Is this a doomsday scenario? The zombies would turn your bus into an easy bake oven!
I've run plenty of reflux stills that clamp onto kegs. Copper or stainless- doesn't matter much.
It would be so inefficient to power a bus with one its silly. Burning all that fuel to distill a couple gallons of 85% would just be wasteful. Not to mention the time it takes.
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Old 07-16-2019, 02:27 PM   #9
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I applaud your desire to eschew petro chemicals in favor of a cleaner burning, renewable source of fuel! That said...
The still is just the final aspect of the process. I've never made moonshine, but have homebrewed considerably, and the initial aspects are similar.
Presuming you have a 100 gallon fuel tank, if you could run it on beer, that would require approximately 25 5-gallon fermentation carboys, since the entire capacity of wort can't be racked.
Don't imagine the hops and dead yeast wouldn't otherwise gag the fuel delivery system some. But I digress...
Under optimal, sterile conditions, the alcohol produced by natural fermentation can get up into the high teens. While sufficient to get teens high, it isn't combustible, so it proves to be an inadequate fuel for non-biotic burning.
Alcohol's lower vapor pressure, coupled with the fact that heat rises, makes distillation possible. As the heated vapor travels thru the coiled tubing of the cooling condensor, the alcohol drops back into the liquid phase and may be easily collected.
Now then, you might want to hide your corn flakes, coz I'm fixing to piddle in 'em...
You back? Good.
Given the differing ABV between beer & distilled spirits, I reckon it will take in excess of [n]one hundred[/b] 5-gallon buckets of processed and distilled mash to fill your tank. And that won't even top it off, due to inevitable losses in the process.
We can discuss the several week period of tending to the mash while it ferments some other day...
I've never had a mash take longer than ten days to be fully ready.
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Old 07-16-2019, 02:31 PM   #10
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you can get past the rubber parts pretty easy... pick yourself up an old gasoline carbed bus.. you can buy a quickfuel E85 carb right off the shelf.. swap your lines over to stainless.. tune, jet and drive.. I imagine an old chevy 366 would run marvelous on alcohol..
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Old 07-16-2019, 02:32 PM   #11
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"Beer is different from booze."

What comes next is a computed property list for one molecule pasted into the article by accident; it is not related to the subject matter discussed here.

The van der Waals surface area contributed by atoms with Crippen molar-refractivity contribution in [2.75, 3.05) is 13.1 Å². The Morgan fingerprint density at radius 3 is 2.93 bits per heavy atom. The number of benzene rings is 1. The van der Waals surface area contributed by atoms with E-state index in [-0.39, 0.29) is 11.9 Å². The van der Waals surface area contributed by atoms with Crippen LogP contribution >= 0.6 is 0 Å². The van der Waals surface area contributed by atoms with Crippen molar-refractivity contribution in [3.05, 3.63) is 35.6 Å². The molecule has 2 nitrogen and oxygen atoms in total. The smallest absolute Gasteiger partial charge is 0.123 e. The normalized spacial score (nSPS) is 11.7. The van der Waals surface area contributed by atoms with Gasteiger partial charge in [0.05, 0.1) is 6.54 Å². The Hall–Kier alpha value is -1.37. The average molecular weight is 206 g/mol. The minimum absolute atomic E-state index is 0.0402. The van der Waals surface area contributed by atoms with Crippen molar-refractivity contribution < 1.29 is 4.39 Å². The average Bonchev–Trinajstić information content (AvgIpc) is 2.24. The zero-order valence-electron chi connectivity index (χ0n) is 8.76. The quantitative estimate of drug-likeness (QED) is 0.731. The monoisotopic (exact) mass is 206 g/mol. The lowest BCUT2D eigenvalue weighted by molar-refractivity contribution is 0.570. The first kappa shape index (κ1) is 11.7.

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I've never had a mash take longer than ten days to be fully ready.
I get annoyed if I have to wait more'n ten minutes to slide in next to the pump...
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Old 07-16-2019, 02:33 PM   #12
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I've run plenty of reflux stills that clamp onto kegs. Copper or stainless- doesn't matter much.
It would be so inefficient to power a bus with one its silly. Burning all that fuel to distill a couple gallons of 85% would just be wasteful. Not to mention the time it takes.
I donít think itís feasible either, that said, Go Solar! I made a solar stove out of a satellite dish that was easily as hot as any commercial natural gas stove.
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Old 07-16-2019, 02:39 PM   #13
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I donít think itís feasible either, that said, Go Solar! I made a solar stove out of a satellite dish that was easily as hot as any commercial natural gas stove.
When you work out how to convert the thermal into kinetic energy to drive a bus, you will be instantly financially well off!
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Old 07-16-2019, 02:49 PM   #14
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I donít think itís feasible either, that said, Go Solar! I made a solar stove out of a satellite dish that was easily as hot as any commercial natural gas stove.
I like melting stuff with the fresnell lens on projection tv's.

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Old 07-16-2019, 02:51 PM   #15
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I donít think itís feasible either, that said, Go Solar! I made a solar stove out of a satellite dish that was easily as hot as any commercial natural gas stove.